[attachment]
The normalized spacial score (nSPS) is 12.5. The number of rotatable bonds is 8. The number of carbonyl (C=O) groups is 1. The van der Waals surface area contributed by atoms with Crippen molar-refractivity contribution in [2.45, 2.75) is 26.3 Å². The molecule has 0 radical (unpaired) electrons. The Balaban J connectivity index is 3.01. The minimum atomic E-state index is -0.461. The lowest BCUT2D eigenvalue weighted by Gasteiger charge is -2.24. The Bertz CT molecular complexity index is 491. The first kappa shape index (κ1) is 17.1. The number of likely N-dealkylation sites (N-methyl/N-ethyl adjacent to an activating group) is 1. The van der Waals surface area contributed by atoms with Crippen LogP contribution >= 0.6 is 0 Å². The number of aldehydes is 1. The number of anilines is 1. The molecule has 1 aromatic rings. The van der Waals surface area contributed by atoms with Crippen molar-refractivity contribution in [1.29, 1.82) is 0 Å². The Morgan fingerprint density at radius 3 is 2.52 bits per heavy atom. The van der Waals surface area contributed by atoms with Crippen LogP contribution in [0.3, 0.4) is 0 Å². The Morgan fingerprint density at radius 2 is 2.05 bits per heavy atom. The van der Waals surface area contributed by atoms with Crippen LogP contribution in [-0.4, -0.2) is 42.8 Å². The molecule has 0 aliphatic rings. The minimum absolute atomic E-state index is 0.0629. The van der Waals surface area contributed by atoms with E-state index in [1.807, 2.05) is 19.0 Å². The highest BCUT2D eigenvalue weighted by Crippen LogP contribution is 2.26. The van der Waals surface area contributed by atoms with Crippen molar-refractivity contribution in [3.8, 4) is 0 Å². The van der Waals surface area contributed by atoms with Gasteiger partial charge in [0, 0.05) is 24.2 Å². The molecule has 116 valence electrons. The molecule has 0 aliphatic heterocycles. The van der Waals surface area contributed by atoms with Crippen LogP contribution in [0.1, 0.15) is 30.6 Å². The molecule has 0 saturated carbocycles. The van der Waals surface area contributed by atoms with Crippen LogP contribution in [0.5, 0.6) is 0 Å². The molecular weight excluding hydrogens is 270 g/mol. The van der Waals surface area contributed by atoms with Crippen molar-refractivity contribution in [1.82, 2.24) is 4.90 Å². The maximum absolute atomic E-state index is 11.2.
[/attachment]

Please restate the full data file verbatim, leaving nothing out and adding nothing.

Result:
The normalized spacial score (nSPS) is 12.5. The number of rotatable bonds is 8. The number of carbonyl (C=O) groups is 1. The van der Waals surface area contributed by atoms with Crippen molar-refractivity contribution in [2.45, 2.75) is 26.3 Å². The molecule has 0 radical (unpaired) electrons. The Balaban J connectivity index is 3.01. The minimum atomic E-state index is -0.461. The lowest BCUT2D eigenvalue weighted by Gasteiger charge is -2.24. The Bertz CT molecular complexity index is 491. The first kappa shape index (κ1) is 17.1. The number of likely N-dealkylation sites (N-methyl/N-ethyl adjacent to an activating group) is 1. The van der Waals surface area contributed by atoms with Crippen LogP contribution >= 0.6 is 0 Å². The number of aldehydes is 1. The number of anilines is 1. The molecule has 1 aromatic rings. The van der Waals surface area contributed by atoms with Crippen molar-refractivity contribution in [1.29, 1.82) is 0 Å². The Morgan fingerprint density at radius 3 is 2.52 bits per heavy atom. The van der Waals surface area contributed by atoms with Crippen LogP contribution in [0.3, 0.4) is 0 Å². The Morgan fingerprint density at radius 2 is 2.05 bits per heavy atom. The van der Waals surface area contributed by atoms with Crippen LogP contribution in [-0.4, -0.2) is 42.8 Å². The molecule has 0 aliphatic rings. The minimum absolute atomic E-state index is 0.0629. The van der Waals surface area contributed by atoms with E-state index in [1.807, 2.05) is 19.0 Å². The highest BCUT2D eigenvalue weighted by Crippen LogP contribution is 2.26. The van der Waals surface area contributed by atoms with Crippen molar-refractivity contribution in [3.8, 4) is 0 Å². The van der Waals surface area contributed by atoms with Gasteiger partial charge in [0, 0.05) is 24.2 Å². The molecule has 116 valence electrons. The molecule has 0 aliphatic heterocycles. The van der Waals surface area contributed by atoms with Crippen LogP contribution in [0.1, 0.15) is 30.6 Å². The molecule has 0 saturated carbocycles. The van der Waals surface area contributed by atoms with Crippen LogP contribution in [0.5, 0.6) is 0 Å². The molecular weight excluding hydrogens is 270 g/mol. The van der Waals surface area contributed by atoms with Crippen molar-refractivity contribution in [1.82, 2.24) is 4.90 Å². The maximum absolute atomic E-state index is 11.2.